From Wikipedia: A noble lie is a myth or untruth, told by an elite to maintain social harmony or to advance an agenda. The noble lie is a concept originated by Plato as described in the Republic. Plato presented the noble lie in a fictional tale— Socrates provides the origin of the three social classes who compose the republic proposed by Plato:
. . . the earth, as being their mother, delivered them, and now, as if their land were their mother and their nurse, they ought to take thought for her and defend her against any attack, and regard the other citizens as their brothers and children of the self-same earth. . . While all of you, in the city, are brothers, we will say in our tale, yet god, in fashioning those of you who are fitted to hold rule, mingled gold in their generation, for which reason they are the most precious — but in the helpers, silver, and iron and brass in the farmers and other craftsmen. And, as you are all akin, though for the most part you will breed after your kinds, it may sometimes happen that a golden father would beget a silver son, and that a golden offspring would come from a silver sire, and that the rest would, in like manner, be born of one another. So that the first and chief injunction that the god lays upon the rulers is that of nothing else are they to be such careful guardians, and so intently observant as of the intermixture of these metals in the souls of their offspring, and if sons are born to them with an infusion of brass or iron they shall by no means give way to pity in their treatment of them, but shall assign to each the status due to his nature and thrust them out among the artisans or the farmers. And again, if from these there is born a son with unexpected gold or silver in his composition they shall honor such and bid them go up higher, some to the office of guardian, some to the assistanceship, alleging that there is an oracle that the city shall then be overthrown when the man of iron or brass is its guardian.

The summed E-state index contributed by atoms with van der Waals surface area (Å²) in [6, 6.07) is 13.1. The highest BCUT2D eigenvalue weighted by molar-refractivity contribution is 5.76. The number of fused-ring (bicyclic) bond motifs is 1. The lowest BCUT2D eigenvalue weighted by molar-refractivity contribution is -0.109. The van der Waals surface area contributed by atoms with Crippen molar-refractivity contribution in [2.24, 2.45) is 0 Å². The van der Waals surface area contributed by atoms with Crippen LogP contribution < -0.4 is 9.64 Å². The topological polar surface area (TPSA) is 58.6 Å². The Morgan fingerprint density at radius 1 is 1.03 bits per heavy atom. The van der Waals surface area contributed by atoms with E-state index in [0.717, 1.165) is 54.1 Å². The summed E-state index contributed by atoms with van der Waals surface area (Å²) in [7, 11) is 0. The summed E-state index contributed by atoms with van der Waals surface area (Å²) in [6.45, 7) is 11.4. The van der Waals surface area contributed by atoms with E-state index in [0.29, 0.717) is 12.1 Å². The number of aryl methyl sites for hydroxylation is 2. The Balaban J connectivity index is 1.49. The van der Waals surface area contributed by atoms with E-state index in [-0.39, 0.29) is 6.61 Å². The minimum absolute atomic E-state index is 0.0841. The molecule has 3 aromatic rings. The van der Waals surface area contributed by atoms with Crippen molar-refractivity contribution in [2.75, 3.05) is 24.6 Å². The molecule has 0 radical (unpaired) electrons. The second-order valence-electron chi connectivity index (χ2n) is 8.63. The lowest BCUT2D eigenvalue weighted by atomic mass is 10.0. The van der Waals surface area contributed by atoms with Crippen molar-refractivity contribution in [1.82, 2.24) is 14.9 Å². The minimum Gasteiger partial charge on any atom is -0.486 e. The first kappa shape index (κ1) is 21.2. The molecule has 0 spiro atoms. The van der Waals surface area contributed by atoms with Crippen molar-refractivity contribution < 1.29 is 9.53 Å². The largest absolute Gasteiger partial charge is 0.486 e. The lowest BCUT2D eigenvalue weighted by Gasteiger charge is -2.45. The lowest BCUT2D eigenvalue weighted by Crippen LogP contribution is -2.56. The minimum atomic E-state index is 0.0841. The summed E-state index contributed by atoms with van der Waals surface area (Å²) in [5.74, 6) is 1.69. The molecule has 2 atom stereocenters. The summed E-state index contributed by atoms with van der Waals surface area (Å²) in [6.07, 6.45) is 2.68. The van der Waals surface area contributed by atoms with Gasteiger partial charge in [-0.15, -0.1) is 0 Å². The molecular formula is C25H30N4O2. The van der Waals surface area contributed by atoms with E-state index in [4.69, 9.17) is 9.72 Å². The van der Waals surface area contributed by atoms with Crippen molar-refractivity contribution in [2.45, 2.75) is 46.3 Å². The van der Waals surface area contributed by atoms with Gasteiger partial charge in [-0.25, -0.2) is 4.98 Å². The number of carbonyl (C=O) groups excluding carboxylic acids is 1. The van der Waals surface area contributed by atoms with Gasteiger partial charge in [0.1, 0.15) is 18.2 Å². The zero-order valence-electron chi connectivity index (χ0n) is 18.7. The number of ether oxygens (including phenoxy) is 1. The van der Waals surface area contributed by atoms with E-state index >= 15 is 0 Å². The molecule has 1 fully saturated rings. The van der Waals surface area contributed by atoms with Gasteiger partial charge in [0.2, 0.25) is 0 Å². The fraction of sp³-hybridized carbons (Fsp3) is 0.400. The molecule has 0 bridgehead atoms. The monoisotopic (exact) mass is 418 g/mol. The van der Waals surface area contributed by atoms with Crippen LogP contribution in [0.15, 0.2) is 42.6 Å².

High-stakes tests are a noble lie. (See all of CI’s posts on high-stakes testing here)
I mentioned on Cloaking Inequity an academic paper about NAEP testing pre and post-NCLB by Sean Reardon, a Stanford Professor, presented at an Accountability conference in Rome a few months ago. He found our national NAEP improvement was more rapid prior to the implementation of NCLB. Furthermore, high-stakes tests have only inched us towards closing the achievement gap. At the rate of nationwide improvement we have seen over the past decade on the NAEP and state-mandated criterion-referenced tests, he found it will take us 80 more years to close the achievement gap. Remember with much ado that Bush and Kennedy said the achievement gaps would be closed by NCLB in 2014? It will not happen. What was Texas’, the birthplace of NCLB, response to this failure? We have tripled down on high-stakes exams. For example, we now require 15 exams to graduate from high school— the most in the nation.
You might be thinking to yourself, but we need high-stakes exams because they will magically create equity in K-12. We believe this because politicians have been telling us this noble lie for three decades in Texas. Have we?